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From Bojan Smojver <bo...@rexursive.com>
Subject Re: [PATCH]: Introduce APR DBD transaction mode
Date Tue, 02 May 2006 00:41:07 GMT
Quoting Nick Kew <nick@webthing.com>:

> Erm, no.  It it doesn't exist, that reduces to resetting trans->errnum.

Ah, yes. Sorry. I meant we return APR_ENOTIMPL if the database cannot  
possibly support resetting of trans->errnum correctly (such as PGSQL).  
Otherwise, we just reset (i.e. SQLite, Oracle, MySQL).

>> This would obviously need to be called every time an error code is
>> returned by query/select, right?
> If the application wants to handle the error (other than in the default
> manner) then yes.


> Well, it's something we can initialise and reset to.  It'll just give current
> behaviour.  Could be relevant in cases like oracle, where (according to
> your earlier post) it will commit even when there's an error, so that
> gives us three behaviours that are clearly distinct.

Hmm, let's assume that apr_dbd_transaction_end in the underlying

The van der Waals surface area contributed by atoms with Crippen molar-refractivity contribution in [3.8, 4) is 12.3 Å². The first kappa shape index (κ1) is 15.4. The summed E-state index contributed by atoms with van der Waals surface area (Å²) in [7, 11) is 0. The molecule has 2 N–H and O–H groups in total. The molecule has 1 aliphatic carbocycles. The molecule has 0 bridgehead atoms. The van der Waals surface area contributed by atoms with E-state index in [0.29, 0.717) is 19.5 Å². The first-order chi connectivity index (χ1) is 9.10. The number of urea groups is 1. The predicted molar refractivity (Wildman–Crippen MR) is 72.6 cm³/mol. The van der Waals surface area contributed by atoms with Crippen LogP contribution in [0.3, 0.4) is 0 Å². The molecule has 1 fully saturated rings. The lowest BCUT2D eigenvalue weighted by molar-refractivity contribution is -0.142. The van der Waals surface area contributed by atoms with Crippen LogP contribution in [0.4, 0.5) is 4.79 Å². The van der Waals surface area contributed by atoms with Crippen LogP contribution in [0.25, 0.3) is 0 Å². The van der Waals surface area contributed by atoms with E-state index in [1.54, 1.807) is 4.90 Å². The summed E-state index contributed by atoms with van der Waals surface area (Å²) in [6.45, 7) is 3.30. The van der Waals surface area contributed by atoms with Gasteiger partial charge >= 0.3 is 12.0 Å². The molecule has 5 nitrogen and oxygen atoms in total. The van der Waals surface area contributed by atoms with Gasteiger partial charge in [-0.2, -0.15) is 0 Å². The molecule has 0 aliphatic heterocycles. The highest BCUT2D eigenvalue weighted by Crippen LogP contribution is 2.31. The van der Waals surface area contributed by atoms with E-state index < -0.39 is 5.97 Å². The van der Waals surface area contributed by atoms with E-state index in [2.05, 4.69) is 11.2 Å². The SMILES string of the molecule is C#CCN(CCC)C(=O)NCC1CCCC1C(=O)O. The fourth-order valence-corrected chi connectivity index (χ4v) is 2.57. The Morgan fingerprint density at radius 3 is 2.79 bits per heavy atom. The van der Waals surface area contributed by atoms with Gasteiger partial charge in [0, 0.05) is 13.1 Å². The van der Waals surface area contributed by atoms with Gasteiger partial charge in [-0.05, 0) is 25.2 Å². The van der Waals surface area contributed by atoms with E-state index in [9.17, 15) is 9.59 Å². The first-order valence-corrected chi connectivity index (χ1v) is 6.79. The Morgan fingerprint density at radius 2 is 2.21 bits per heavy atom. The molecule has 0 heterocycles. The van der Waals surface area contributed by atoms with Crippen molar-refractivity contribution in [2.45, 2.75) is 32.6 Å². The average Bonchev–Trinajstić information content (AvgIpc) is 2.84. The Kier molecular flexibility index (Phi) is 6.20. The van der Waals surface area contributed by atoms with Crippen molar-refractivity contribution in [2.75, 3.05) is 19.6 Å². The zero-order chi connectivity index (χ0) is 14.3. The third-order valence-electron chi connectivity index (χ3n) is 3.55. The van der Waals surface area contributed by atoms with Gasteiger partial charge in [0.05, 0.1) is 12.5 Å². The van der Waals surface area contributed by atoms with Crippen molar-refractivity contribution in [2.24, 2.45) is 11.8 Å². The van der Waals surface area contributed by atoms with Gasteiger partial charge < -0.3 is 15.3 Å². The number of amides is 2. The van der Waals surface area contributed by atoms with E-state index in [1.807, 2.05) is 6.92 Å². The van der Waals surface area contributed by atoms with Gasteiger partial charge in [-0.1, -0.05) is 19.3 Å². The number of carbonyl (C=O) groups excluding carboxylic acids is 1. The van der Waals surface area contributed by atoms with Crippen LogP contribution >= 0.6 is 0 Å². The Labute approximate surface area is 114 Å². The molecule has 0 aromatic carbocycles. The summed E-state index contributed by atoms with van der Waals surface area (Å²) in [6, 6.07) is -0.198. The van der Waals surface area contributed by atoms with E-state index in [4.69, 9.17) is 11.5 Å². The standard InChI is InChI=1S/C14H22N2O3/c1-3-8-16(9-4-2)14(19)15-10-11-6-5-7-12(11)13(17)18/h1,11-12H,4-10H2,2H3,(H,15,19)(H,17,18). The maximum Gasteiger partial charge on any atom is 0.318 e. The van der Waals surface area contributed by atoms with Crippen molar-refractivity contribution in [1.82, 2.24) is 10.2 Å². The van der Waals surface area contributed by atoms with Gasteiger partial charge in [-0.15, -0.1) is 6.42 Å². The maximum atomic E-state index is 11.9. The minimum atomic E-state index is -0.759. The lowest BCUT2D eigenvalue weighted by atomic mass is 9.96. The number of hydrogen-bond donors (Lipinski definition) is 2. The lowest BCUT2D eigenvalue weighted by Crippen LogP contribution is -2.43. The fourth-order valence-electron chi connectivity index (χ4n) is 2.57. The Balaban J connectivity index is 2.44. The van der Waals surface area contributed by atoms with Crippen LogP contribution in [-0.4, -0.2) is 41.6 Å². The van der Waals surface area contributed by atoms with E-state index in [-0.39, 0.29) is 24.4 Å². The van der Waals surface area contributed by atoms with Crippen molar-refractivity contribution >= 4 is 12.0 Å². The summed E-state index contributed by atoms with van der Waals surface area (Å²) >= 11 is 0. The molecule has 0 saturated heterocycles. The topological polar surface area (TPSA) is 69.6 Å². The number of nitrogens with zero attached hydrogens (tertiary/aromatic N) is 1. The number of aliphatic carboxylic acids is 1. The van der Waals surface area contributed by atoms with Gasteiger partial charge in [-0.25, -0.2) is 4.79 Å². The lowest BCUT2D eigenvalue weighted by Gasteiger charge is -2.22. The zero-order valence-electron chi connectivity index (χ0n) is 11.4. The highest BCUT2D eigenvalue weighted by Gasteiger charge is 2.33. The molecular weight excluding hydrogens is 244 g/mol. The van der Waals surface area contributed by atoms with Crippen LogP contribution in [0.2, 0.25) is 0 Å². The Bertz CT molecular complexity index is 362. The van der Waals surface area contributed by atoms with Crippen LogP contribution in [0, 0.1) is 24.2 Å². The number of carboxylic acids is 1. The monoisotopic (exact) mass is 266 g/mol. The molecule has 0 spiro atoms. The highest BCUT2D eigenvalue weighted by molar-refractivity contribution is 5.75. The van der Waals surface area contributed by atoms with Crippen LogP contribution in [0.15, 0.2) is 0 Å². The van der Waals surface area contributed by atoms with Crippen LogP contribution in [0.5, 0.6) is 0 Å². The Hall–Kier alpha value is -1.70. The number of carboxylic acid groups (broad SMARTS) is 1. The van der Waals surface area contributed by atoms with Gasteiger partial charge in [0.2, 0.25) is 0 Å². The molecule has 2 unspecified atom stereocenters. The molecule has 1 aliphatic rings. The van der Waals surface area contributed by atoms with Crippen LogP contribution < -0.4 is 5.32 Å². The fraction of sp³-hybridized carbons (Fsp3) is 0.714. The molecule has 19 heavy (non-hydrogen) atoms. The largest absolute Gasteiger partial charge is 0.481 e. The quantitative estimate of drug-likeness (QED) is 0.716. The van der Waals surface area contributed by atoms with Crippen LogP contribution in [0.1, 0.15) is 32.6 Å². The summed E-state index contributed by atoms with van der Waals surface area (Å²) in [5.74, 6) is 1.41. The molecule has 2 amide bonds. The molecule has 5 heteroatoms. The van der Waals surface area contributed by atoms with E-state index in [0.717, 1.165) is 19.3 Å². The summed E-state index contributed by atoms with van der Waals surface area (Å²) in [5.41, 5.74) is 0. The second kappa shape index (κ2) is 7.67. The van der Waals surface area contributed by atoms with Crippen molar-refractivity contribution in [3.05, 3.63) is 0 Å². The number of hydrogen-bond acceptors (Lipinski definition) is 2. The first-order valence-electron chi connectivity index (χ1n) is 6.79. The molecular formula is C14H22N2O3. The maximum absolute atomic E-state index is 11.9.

driver takes into account all three modes - it would still work only  
for the last query/select before the call to transaction end. All  
queries before that, for which reset was not executed, would not even  
touch the database (due to the trans->errnum check at the beginning of  
each function). So, reset needs to be called explicitly if something  
is to happen in query/select after a bad status code.

Given that, it would be more uniform to ask callers to reset the error  
code explicitly, even for the last query/select before end, if they  
are convinced that this transaction should in fact be committed. And  
once they do that, one commit mode is quite sufficient. Something like  

Two explicit modes:




And another functions call:


The latter would attempt to recover the transaction from the error (if  
underlying database permits and it all works out). It would be used by  
caller if any of the query/select functions return bad status code and  
the caller is confident the transaction should proceed as normal.

This function would look something like this in the driver:

static int dbd_foo_transaction_recover(apr_dbd_transaction_t *trans) {
     int ret = -1;

     if (trans) {
       ret = foo_recover(...);
       if (ret == foo_success ) {
           trans->errnum = 0;

     return ret;

Databases that don't support such functionality (e.g. PostgreSQL)  
would simply return APR_ENOTIMPL.


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